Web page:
It wasn’t money they sought, it was support.
A Thursday luncheon for area business owners put on by Tekamah-Herman’s TeamMates chapter was designed to seek support for the program.
Among the ways suggested by training and match support specialist Anna Flores is simply to provide employees the opportunity to mentor.
The organization’s goal is to goal is for mentees to develop safe, positive relationships with their mentors and for those matches to last through high school graduation
The group does not assign a man to mentor a girl or a woman to mentor a boy. Additionally, the program is based through the school so meetings between mentors and their mentees take place at the school. Although that means the meetings take place during work hours, local program co-coordinator Jodi Hansen said scheduling is flexible enough to make it work for everyone involved. For example, she said the of the eight mentor-mentee relationships currently in place, most meet in either at noon or in the afternoon, but one meets early in the morning.
Flores, who herself is a TeamMates graduate, said the organization seeks a three-year commitment from its mentors and has a wide array of support services available to help them.
She said mentors aren’t expected help “fix” kids, rather they are there to listen and provide support.
“The most impactful moments for me growing up were just walking and talking with my mentor,” with whom she said she still is friends today. “I hope every child can have the same opportunity I did.”
Flores said the organization does not believe in the term “at-risk,” when describing children.
Everyone needs an additional positive adult in their life,” she said.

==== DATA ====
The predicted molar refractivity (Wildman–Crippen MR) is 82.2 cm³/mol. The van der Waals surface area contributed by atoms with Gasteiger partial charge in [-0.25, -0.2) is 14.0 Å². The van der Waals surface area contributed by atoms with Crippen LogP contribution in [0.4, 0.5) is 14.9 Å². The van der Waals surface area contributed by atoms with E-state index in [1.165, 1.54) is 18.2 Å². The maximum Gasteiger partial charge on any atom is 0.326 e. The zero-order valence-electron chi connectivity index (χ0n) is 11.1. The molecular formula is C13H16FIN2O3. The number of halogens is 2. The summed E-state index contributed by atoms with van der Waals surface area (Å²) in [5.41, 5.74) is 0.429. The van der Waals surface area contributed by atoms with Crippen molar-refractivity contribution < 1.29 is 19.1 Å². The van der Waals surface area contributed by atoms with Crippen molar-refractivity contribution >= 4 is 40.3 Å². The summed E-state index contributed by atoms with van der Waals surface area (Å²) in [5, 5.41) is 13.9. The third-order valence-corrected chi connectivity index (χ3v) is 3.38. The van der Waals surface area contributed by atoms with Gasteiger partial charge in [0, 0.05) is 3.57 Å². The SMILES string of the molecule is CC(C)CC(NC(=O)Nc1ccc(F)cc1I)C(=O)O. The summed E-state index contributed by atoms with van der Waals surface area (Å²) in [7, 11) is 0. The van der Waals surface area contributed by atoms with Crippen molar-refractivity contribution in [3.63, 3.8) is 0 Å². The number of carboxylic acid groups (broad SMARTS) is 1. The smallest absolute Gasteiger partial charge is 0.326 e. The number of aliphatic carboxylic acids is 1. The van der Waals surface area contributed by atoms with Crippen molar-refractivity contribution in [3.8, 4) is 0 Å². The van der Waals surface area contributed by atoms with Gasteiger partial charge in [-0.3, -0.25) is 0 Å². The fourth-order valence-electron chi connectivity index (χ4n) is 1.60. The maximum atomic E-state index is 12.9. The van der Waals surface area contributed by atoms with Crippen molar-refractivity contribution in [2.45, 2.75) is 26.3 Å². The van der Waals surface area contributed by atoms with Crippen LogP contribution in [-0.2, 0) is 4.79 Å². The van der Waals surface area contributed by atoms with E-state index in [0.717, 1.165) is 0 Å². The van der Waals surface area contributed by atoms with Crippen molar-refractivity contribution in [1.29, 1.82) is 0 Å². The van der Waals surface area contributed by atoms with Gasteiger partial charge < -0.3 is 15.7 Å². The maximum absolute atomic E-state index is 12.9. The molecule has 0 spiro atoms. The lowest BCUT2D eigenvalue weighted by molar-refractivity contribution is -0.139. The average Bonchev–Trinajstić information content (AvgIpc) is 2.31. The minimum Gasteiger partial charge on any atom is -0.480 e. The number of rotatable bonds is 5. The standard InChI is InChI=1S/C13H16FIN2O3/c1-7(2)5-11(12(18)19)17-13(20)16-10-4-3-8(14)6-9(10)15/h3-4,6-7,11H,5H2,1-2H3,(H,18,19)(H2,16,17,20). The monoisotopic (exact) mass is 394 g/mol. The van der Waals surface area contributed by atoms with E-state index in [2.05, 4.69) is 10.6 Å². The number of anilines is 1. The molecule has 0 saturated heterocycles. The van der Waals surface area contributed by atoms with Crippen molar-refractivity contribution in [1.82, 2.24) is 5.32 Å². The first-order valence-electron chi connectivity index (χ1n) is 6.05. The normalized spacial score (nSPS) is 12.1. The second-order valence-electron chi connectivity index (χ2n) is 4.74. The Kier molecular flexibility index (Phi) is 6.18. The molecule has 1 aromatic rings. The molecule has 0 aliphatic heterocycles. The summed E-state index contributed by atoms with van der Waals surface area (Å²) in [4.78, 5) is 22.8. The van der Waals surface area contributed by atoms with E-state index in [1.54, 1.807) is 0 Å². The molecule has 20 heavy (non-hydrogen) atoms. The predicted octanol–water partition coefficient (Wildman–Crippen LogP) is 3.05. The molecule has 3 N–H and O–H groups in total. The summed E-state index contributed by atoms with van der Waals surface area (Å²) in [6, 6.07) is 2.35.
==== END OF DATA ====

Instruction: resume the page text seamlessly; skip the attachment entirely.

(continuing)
Hansen, who is the elementary school counselor at Tekamah-Herman, said that was especially true for what might be described as ‘regular’ kids, children who are well-mannered and get good grades but don’t get as much attention because they don’t draw much attention to themselves.
Children are either self-nominated into the program, nominated by a teacher or staff member at the school or by their families.
They are then matched with a mentor who has similar interests, thereby providing the budding relationship with common ground. Flores said mentors and their mentees do not interact with each other on social media, nor do they exchange phone numbers. “They are face-to-face friends,” that normally meet once a week for less than an hour.
Mentors are asked to have at least 24 meetings with their mentee during the 36-week school year. No meetings are held over the summer.
The local TeamMates group hopes to launch its second round of mentorships in January, but mentors are needed to make it work.
A training session for new mentors is set for Dec. 11, 7 p.m. at the high school. More information about being a mentor will be presented.
The TeamMates organization, started by Tom and Nancy Osborn in 1991, believes that mentors come from all walks of life—from young adults to retired professionals. The common thread, they say, is a genuine desire to positively influence young people.
Students who interact with a TeamMates mentor report greater engagement at school, improved peer and parent relationships as well as resiliency to the pressures of drug and alcohol abuse. Not only does TeamMates increase students’ grades, attendance and behavior, most importantly it improves their sense of hope.
But the mentor benefits, too, Flores said. “Our surveys show mentors do better at work because they are more engaged.”
More information about becoming a TeamMates mentor is available from Hansen or Molly Miller at the school, 402-374-2154; or through the organization’s Web site: www.teammates.